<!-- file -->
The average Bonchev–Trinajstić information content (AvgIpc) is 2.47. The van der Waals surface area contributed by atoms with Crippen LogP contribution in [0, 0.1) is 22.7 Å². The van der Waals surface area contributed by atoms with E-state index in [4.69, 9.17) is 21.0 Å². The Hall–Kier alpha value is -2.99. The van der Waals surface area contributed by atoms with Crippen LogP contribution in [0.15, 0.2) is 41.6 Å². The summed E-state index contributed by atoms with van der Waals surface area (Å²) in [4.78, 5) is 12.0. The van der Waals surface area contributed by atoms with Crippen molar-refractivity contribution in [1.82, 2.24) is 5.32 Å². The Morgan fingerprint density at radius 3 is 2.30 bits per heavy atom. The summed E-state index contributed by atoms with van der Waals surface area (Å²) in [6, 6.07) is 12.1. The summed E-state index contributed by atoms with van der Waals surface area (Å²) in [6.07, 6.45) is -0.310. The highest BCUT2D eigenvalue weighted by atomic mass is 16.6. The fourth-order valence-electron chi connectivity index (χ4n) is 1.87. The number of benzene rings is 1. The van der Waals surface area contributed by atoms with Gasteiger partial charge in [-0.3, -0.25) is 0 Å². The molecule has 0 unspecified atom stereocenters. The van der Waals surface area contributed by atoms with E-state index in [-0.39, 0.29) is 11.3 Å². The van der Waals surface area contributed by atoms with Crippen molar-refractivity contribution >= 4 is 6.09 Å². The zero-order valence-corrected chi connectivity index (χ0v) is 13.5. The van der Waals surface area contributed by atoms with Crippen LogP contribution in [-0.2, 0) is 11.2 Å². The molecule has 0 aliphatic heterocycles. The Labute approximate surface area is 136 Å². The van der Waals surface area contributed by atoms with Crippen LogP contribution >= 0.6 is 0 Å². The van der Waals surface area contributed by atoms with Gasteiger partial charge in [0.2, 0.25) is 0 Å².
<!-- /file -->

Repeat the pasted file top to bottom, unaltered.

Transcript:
The average Bonchev–Trinajstić information content (AvgIpc) is 2.47. The van der Waals surface area contributed by atoms with Crippen LogP contribution in [0, 0.1) is 22.7 Å². The van der Waals surface area contributed by atoms with E-state index in [4.69, 9.17) is 21.0 Å². The Hall–Kier alpha value is -2.99. The van der Waals surface area contributed by atoms with Crippen LogP contribution in [0.15, 0.2) is 41.6 Å². The summed E-state index contributed by atoms with van der Waals surface area (Å²) in [4.78, 5) is 12.0. The van der Waals surface area contributed by atoms with Crippen molar-refractivity contribution in [1.82, 2.24) is 5.32 Å². The Morgan fingerprint density at radius 3 is 2.30 bits per heavy atom. The summed E-state index contributed by atoms with van der Waals surface area (Å²) in [6, 6.07) is 12.1. The summed E-state index contributed by atoms with van der Waals surface area (Å²) in [6.07, 6.45) is -0.310. The highest BCUT2D eigenvalue weighted by atomic mass is 16.6. The fourth-order valence-electron chi connectivity index (χ4n) is 1.87. The number of benzene rings is 1. The van der Waals surface area contributed by atoms with Gasteiger partial charge in [-0.3, -0.25) is 0 Å². The molecule has 0 unspecified atom stereocenters. The van der Waals surface area contributed by atoms with E-state index in [-0.39, 0.29) is 11.3 Å². The van der Waals surface area contributed by atoms with Crippen molar-refractivity contribution >= 4 is 6.09 Å². The zero-order valence-corrected chi connectivity index (χ0v) is 13.5. The van der Waals surface area contributed by atoms with Crippen LogP contribution in [-0.2, 0) is 11.2 Å². The molecule has 0 aliphatic heterocycles. The Labute approximate surface area is 136 Å². The van der Waals surface area contributed by atoms with Crippen LogP contribution >= 0.6 is 0 Å². The van der Waals surface area contributed by atoms with Gasteiger partial charge in [0.2, 0.25) is 0 Å².